In addition to rumbling to a 13-3 record in Big 12 play, KU also won the Big 12 Tournament before losing to Bradley in the first round of the NCAA Tournament.

That loss marked the second consecutive first-round exit for Self, but also was the beginning of a stretch that included KU reaching at least the Sweet 16 in six of the next seven seasons.

Much of the groundwork for that run and for the completion of the culture shift from Roy Williams to Self was laid by this team.

16. 2014-15 • 27-9 • Lost 2nd Round to Wichita State

A young KU team with no seniors in its rotation and only two juniors — Perry Ellis and Jamari Traylor — the Jayhawks still managed to win the Big 12 outright and secure a No. 2 seed in the Big Dance.

Perhaps the fact that KU lost three of its last six regular-season games, and dropped another in the Big 12 title game to Iowa State — making Kansas 5-4 in its nine most recent games entering the NCAA Tournament — should have warned many that this March run wouldn’t last long.

After handling No. 15 seed New Mexico State in the first round, the Jayhawks had a Sunflower State struggle in Omaha, Neb., versus No. 7 seed Wichita State. KU freshman Kelly Oubre Jr. didn’t have any answers for the Shockers, and the killer WSU duo of Fred VanVleet and Ron Baker helped send the Jayhawks back to Lawrence.

17. 2018-19 • 26-10 • Lost 2nd Round to Auburn

Off-the-court issues plagued the KU roster throughout a forgettable 2018-19 season.

KU withheld forward Silvio De Sousa from competition while awaiting the NCAA’s decision on his eligibility, and by early February the backup big man was officially out for the year.

That blow came roughly a month after Udoka Azubuike suffered a season-ending injury one game into Big 12 play.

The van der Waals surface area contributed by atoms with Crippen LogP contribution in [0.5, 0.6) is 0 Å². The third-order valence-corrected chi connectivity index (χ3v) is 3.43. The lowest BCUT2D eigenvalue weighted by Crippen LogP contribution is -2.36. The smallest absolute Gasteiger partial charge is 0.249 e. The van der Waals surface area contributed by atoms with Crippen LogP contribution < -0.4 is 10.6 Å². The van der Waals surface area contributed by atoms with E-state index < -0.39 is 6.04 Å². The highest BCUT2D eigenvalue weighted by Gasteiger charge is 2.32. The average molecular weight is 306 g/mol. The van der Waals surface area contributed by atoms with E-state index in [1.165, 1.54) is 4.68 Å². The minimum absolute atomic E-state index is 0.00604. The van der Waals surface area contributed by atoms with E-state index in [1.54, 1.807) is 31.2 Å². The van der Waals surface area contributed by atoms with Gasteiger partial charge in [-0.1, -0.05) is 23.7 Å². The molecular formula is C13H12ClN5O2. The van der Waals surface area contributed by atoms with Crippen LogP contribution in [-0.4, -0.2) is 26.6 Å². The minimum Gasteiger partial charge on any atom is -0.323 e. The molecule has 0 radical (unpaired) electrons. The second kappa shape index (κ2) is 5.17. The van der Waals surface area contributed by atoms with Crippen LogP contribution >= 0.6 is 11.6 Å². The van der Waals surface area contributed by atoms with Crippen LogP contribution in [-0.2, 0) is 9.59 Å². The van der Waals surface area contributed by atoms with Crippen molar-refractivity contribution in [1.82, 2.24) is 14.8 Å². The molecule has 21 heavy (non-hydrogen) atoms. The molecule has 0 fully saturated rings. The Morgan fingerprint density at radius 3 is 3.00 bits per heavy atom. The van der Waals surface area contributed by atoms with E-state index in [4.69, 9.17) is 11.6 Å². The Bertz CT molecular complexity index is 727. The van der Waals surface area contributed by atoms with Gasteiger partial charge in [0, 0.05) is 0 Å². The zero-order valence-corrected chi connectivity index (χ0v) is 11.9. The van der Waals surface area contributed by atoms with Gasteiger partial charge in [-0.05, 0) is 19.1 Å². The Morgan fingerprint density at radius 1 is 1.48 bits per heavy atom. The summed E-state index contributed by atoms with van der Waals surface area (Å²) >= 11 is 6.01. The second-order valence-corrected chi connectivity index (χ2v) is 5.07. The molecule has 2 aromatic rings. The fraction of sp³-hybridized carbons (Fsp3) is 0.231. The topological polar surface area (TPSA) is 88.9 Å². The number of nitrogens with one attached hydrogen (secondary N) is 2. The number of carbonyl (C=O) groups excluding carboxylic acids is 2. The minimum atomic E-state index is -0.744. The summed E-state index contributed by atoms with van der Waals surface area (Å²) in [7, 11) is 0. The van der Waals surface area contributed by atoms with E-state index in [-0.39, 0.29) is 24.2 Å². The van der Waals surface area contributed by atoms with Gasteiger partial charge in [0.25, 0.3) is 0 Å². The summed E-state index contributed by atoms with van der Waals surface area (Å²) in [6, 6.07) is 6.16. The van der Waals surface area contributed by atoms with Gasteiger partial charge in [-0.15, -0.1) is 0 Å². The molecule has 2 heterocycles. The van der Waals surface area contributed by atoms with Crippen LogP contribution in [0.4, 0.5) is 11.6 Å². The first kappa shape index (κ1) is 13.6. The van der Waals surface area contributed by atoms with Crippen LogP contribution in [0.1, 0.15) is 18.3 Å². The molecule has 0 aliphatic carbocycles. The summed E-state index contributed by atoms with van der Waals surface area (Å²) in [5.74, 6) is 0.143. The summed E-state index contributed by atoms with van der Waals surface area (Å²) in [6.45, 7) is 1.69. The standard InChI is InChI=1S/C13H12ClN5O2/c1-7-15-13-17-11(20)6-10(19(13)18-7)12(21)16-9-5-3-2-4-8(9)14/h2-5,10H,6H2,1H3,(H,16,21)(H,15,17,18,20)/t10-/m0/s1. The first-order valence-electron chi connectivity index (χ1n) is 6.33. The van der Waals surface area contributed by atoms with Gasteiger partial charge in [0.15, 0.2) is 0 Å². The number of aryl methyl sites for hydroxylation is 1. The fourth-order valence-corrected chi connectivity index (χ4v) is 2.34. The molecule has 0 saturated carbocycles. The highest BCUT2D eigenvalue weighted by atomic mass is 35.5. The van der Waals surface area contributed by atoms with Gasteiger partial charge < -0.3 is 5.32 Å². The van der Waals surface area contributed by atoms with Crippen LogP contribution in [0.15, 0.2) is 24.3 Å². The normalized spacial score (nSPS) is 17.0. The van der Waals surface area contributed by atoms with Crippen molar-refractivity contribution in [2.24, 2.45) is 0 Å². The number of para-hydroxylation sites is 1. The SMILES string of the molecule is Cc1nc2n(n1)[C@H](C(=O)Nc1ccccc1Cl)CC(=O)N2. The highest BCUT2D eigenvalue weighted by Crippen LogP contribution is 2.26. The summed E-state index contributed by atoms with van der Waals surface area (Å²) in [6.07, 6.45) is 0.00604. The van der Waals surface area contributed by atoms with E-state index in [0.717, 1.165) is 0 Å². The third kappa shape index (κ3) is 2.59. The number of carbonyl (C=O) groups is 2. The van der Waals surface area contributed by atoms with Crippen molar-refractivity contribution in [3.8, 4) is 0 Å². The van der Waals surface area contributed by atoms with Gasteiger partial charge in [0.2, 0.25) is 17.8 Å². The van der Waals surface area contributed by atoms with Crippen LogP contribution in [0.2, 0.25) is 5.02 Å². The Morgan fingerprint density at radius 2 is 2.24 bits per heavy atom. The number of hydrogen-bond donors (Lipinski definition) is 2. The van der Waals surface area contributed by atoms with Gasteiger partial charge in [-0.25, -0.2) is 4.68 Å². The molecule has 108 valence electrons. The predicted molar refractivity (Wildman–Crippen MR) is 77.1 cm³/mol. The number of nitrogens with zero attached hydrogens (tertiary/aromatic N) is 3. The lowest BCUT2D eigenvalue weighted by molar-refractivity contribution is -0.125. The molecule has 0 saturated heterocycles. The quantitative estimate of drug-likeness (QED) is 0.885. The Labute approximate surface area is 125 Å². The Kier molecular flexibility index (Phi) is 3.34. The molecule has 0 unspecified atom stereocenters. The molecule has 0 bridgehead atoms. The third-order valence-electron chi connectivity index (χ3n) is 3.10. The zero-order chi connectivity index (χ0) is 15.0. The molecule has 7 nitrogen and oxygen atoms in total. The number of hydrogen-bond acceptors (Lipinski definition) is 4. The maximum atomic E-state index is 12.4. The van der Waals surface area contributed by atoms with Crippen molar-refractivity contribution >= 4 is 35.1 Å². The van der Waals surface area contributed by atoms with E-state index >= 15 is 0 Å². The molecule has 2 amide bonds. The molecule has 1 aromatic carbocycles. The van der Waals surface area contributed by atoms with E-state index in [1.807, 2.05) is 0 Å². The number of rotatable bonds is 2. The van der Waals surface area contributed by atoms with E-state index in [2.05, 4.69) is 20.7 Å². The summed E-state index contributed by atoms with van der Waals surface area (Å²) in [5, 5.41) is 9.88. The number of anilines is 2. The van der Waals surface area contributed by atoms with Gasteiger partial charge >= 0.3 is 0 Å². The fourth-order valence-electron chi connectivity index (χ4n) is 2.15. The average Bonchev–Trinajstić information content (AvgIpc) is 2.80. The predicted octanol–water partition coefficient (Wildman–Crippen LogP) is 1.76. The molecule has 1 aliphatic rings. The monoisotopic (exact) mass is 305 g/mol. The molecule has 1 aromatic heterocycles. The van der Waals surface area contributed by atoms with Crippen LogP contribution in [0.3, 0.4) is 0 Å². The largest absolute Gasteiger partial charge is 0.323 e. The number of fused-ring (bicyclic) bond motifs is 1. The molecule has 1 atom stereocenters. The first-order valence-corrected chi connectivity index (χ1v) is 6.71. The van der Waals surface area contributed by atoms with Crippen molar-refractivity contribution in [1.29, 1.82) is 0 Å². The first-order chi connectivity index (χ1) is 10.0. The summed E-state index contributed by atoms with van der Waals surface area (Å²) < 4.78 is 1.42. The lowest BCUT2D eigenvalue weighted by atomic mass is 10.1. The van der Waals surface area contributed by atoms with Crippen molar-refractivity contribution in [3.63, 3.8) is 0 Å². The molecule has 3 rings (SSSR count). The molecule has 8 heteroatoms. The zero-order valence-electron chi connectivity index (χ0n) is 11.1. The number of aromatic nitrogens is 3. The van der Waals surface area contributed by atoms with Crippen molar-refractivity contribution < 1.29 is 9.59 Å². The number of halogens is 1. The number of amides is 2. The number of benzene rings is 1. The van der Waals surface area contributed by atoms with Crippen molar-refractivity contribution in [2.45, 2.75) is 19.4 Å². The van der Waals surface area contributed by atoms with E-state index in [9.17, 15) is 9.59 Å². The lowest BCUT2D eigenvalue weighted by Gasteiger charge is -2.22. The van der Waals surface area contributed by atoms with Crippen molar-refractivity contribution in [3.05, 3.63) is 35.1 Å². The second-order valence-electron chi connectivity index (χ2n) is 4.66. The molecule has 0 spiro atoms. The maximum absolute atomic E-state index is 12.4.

Amid all of that, senior guard Lagerald Vick left the team for good less than a week into February.

KU’s Big 12 title streak finally came to an end as the Jayhawks finished third.

As a No. 4 seed sent out to Salt Lake City, KU beat Northeastern before Auburn boatraced the Jayhawks en route to two wins in Kansas City, Mo., and a Final Four berth.


Armen Kurdian

In 2011, we lost due to hubris. To this day no loss gets me angrier than that one. In 2012, I thought we played our best game of the year against Kentucky, they were just that good. In 2013, EJ cost us the game. The Stanford, WSU, and Auburn games I did not feel good about going into them and wasn't surprised at losing.

I know everyone really appreciates and values my opinion on these things. :-P

2 years, 8 months ago


Dane Pratt

I know I do. I subscribe to your newsletter and read it religiously. ;-)

Here's my take. The 2016 team had the best chance of cutting down the nets but I have to give Nova credit. They beat us straight up but the 2014 team was maybe the most disappointing. If we had not lost Joel I think that team had what it takes. The tourney requires some luck no matter how good you are. It was bad luck that prevented them from fulfilling their potential.

2 years, 8 months ago


Mallory Briggans

Teams #3,4,5,6,7,8, national championships .....none ......Not saying it was
coaching .......but no national championships .........NONE

2 years, 8 months ago


Dane Pratt

No matter how good we are, the odds are against us every year including 2020. If I had to bet on KU or the field for this season and I was not emotionally attached to any team, I would take the field.

2 years, 8 months ago


Rob Byrd

No National Championships for more than 2000 other teams over those years either.

2 years, 8 months ago


Mallory Briggans

Rob how many of those 2000 teams were a 1 seed as well as favored to win the national championship.during that time

2 years, 8 months ago


Dirk Medema

‘08 was an amazing team. Loved watching them again on Sunday. Almost as much as’88. A big part of the disappointment of this year is just not being able to appreciate how far the amazing coaching had taken the team. Some will only look at the rankings and say we progressed very little. My comment is about how they played both individually and collectively. It has seemed to me that many of the teams in the past didn’t completely buy into the coaching or got snake bit by an injury or something like that.

And then there was the ‘08 team that both benefited from an injury (Rush - offseason to bring him back from the draft) and listening to the coaching (TCU vs. Topeka YMCA).

2 years, 8 months ago


Dirk Medema

Matt - Thought you were going to have the 17 faces of Coach too!

2 years, 8 months ago